Context. Camera trapping is increasingly used to collect information on wildlife occurrence and behaviour remotely. Not only does the technique provide insights into habitat use by species of interest, it also gathers information on non-target species.
Aims. We implemented ground-based camera trapping to investigate the behaviours of ground-dwelling birds, a technique that has largely been unutilised for studying birds, especially in wind-energy facilities.
Methods. We used camera traps to monitor activities of Agassiz’s desert tortoises (Gopherus agassizii) at their self-constructed burrows in a wind-energy facility near Palm Springs, California, USA. While doing so, we collected data on numerous burrow commensals, including birds.
Key results. Monitoring from late spring to mid-autumn in one year showed regular use of tortoise burrows and the immediate area by 12 species of birds, especially passerines. The most abundant species, as indicated by the number of photographs, but not necessarily individuals, was the rock wren (Salpinctes obsoletus), with a total of 1499 events. Birds appeared to use the interior or proximate vicinity of burrows for gathering nesting material, displaying, feeding, dust bathing and other activities. Of the bird species observed, 10 are known to be occasional casualties of turbine-blade strikes. The minimum known-age of a burrow had a positive relationship with bird counts.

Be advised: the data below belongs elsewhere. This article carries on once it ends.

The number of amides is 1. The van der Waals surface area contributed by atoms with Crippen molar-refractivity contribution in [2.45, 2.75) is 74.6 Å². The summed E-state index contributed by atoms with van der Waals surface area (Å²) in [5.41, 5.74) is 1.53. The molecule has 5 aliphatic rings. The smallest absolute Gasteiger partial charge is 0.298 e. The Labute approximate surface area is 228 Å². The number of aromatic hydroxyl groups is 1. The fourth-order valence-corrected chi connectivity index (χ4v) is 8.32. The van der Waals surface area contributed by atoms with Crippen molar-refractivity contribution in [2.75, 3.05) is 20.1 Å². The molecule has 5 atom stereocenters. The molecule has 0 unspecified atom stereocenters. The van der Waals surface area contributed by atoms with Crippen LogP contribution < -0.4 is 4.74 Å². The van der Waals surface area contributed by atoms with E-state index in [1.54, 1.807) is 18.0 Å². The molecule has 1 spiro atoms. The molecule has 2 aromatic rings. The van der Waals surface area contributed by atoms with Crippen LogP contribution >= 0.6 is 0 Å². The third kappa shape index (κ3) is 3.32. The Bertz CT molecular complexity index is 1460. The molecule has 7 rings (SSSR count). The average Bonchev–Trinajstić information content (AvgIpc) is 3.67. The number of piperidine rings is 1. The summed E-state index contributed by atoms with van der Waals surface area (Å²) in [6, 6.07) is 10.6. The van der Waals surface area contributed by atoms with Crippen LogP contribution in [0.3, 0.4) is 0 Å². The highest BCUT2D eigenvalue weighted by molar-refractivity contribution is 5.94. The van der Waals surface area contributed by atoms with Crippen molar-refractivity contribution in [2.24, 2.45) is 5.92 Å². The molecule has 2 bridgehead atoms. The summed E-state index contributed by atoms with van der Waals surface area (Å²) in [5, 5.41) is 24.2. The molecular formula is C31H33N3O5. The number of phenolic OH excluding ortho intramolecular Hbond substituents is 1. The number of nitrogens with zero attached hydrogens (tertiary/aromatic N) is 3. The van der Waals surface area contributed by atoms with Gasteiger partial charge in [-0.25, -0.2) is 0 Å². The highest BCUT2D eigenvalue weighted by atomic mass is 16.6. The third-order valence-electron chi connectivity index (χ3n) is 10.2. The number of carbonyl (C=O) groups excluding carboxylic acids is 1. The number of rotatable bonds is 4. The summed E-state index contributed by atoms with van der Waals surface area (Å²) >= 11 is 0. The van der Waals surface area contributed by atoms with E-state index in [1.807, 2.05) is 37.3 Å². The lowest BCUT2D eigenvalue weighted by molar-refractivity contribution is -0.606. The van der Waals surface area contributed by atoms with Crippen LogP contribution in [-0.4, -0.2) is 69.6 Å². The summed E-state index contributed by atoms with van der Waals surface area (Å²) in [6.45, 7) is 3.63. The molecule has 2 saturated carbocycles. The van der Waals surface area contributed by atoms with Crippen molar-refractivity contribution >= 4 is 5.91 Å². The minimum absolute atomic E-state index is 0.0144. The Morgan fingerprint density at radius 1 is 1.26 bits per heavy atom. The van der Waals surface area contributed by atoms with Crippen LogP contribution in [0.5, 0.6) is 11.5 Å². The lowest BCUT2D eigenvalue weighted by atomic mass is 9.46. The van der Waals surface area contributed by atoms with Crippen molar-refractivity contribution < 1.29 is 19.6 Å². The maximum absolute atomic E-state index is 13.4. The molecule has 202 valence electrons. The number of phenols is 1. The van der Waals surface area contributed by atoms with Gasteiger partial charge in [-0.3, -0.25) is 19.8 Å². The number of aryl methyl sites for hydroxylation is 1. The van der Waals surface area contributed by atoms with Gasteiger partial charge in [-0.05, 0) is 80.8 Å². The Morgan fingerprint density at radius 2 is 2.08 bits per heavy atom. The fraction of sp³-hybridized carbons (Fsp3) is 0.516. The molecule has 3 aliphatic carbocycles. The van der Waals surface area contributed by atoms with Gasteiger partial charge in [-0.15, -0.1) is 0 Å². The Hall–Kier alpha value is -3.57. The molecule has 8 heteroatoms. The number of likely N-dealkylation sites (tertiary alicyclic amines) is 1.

Conclusions. Using camera traps focused at ground level can be a useful tool in avian conservation efforts because it is an effective technique for measuring bird presence, activity and behaviour in altered habitats such as wind farms, especially for those species that are low flyers or ground dwellers.
Implications. Acquiring data over the long term by using ground-based monitoring with camera traps could add to our understanding of avian behaviour and habitat use in relation to wind-energy infrastructure and operations, and help determine the vulnerability of avifauna that utilise the area.